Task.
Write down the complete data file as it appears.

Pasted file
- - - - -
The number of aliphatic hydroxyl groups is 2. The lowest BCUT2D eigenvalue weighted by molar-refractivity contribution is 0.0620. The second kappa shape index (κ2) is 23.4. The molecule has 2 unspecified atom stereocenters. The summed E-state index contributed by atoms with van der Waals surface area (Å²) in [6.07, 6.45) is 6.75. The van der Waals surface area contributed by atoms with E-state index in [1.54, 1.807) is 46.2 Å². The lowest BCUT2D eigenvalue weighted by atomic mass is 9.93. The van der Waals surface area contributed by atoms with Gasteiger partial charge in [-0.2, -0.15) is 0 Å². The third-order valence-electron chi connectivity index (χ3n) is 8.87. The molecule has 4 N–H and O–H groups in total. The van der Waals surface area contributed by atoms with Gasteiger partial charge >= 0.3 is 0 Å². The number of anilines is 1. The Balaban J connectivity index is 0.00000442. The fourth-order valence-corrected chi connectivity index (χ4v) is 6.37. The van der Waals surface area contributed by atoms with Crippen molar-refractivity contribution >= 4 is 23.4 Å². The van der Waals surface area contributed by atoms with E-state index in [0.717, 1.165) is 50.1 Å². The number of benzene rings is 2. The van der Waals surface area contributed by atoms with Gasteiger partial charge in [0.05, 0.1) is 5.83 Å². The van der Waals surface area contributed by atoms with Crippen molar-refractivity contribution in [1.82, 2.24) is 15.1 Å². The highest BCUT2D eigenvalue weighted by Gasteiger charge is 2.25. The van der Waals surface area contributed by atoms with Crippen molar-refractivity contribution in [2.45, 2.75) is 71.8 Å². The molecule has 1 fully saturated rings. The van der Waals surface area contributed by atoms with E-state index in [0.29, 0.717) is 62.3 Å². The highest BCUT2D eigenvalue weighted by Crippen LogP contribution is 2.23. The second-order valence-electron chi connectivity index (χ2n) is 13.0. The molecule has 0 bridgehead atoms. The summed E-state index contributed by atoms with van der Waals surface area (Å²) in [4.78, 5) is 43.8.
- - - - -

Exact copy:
The number of aliphatic hydroxyl groups is 2. The lowest BCUT2D eigenvalue weighted by molar-refractivity contribution is 0.0620. The second kappa shape index (κ2) is 23.4. The molecule has 2 unspecified atom stereocenters. The summed E-state index contributed by atoms with van der Waals surface area (Å²) in [6.07, 6.45) is 6.75. The van der Waals surface area contributed by atoms with E-state index in [1.54, 1.807) is 46.2 Å². The lowest BCUT2D eigenvalue weighted by atomic mass is 9.93. The van der Waals surface area contributed by atoms with Gasteiger partial charge in [-0.2, -0.15) is 0 Å². The third-order valence-electron chi connectivity index (χ3n) is 8.87. The molecule has 4 N–H and O–H groups in total. The van der Waals surface area contributed by atoms with Gasteiger partial charge >= 0.3 is 0 Å². The number of anilines is 1. The Balaban J connectivity index is 0.00000442. The fourth-order valence-corrected chi connectivity index (χ4v) is 6.37. The van der Waals surface area contributed by atoms with Crippen molar-refractivity contribution >= 4 is 23.4 Å². The van der Waals surface area contributed by atoms with E-state index in [0.717, 1.165) is 50.1 Å². The number of benzene rings is 2. The van der Waals surface area contributed by atoms with Gasteiger partial charge in [0.05, 0.1) is 5.83 Å². The van der Waals surface area contributed by atoms with Crippen molar-refractivity contribution in [1.82, 2.24) is 15.1 Å². The highest BCUT2D eigenvalue weighted by Gasteiger charge is 2.25. The van der Waals surface area contributed by atoms with Crippen molar-refractivity contribution in [2.45, 2.75) is 71.8 Å². The molecule has 1 fully saturated rings. The van der Waals surface area contributed by atoms with E-state index in [0.29, 0.717) is 62.3 Å². The highest BCUT2D eigenvalue weighted by Crippen LogP contribution is 2.23. The second-order valence-electron chi connectivity index (χ2n) is 13.0. The molecule has 0 bridgehead atoms. The summed E-state index contributed by atoms with van der Waals surface area (Å²) in [4.78, 5) is 43.8.